Getting in contact with strength training there is no way getting around some of the strength training-personalities who have a big impact with their books, training programs or YouTube-channels. In Germany however, most “famous” trainees and trainers are either teen-aged fitness fanatics, or behaving as if they were, or bodybuilding-legends way past their prime. Fortunately there are exceptions to that rule, one of them is Wolfgang Unsöld of YPSI. Fortunately, he had time to give me a little interview.
bringaknife: Mister Unsöld, please introduce yourself and your work.
Wolfgang Unsöld: I’m founder and head coach of the Your Personal Strength Institute in Stuttgart. We offer personal training and consulting for everybody, from manager to Olympian, as well as seminars and licenses for trainers and strength coaches. I focus on strength training and optimization of diet as well as supplementation for prime performance.
In the last six years I gave talks and seminars in Germany, Switzerland, England, Spain, Italy, Sweden, Hungary, Latvia, the Dominican Republich and in the United States. Besides a lot of Before’n’After-successes I worked with more than 150 athletes in more than 20 sports, such as UFC-champion Geroges St. Pierre, the Swiss bob national-team, UFC-fighter Peter Sobotta, 100m-sprinter Sven Knipphals, kickboxing-world champion Ibrahim Karakoc or the Hungarian national team for shorttrack speed skating. In this time I learned a lot, and now I’m passing all that on to my customers and students.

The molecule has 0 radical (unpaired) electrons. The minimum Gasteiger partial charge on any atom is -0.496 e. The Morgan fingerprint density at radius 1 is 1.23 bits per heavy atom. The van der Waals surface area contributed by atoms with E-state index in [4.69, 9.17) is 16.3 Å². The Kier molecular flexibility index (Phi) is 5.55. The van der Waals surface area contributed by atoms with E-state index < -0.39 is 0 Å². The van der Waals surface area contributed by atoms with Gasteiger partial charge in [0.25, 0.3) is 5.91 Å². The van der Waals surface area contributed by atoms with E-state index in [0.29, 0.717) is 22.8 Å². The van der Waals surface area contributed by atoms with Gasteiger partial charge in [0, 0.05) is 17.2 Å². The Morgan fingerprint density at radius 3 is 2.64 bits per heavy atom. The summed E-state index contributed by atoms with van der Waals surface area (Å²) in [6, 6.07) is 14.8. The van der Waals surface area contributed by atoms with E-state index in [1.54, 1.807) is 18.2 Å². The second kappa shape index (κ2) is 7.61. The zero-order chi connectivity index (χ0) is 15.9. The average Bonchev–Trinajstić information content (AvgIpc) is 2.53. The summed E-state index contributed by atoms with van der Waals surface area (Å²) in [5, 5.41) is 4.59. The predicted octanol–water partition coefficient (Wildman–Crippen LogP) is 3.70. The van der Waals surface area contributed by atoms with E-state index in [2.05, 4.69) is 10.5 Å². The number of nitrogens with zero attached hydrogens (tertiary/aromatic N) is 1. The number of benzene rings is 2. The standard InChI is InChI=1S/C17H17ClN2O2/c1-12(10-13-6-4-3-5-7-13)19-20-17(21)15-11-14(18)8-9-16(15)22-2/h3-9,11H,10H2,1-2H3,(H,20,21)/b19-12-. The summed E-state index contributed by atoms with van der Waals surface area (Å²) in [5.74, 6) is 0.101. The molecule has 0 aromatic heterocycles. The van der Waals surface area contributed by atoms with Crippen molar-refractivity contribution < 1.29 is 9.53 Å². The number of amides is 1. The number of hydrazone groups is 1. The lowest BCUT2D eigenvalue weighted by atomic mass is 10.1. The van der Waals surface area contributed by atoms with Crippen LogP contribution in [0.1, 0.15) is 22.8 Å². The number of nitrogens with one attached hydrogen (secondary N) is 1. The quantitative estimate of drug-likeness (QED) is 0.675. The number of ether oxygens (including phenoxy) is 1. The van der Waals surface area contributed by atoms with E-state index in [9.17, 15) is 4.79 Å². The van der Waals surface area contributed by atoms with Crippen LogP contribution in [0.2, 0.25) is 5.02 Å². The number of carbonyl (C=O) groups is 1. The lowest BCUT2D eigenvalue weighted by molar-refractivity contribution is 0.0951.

bak: What’s a normal day like for you? What did you have for breakfast today?
WU: My day starts between 6.30 and 7.30am. I wake up on my own and then have breakfast first. Today that was beef-carpaccio with sea salt and olive oil accompanied by a cup of coffee with some cream. After breakfast I get an overview of the day’s appointments and emails I need to answer. On weekdays I see customers for personal training and consultation between 8am and 12pm, I eat lunch and take care of emails afterwards. I train at 3pm and then see more customers from 4pm onwards. My day usually ends around 8.30pm, when I have dinner and I go to bed around ten. On the weekends I train at 8.30am and then give seminars from 10am to 6pm, either at YPSI in Stuttgart or somewhere else. That’s what I do pretty much every week, in this year I have 54 seminars and other events scheduled, so I do this every week.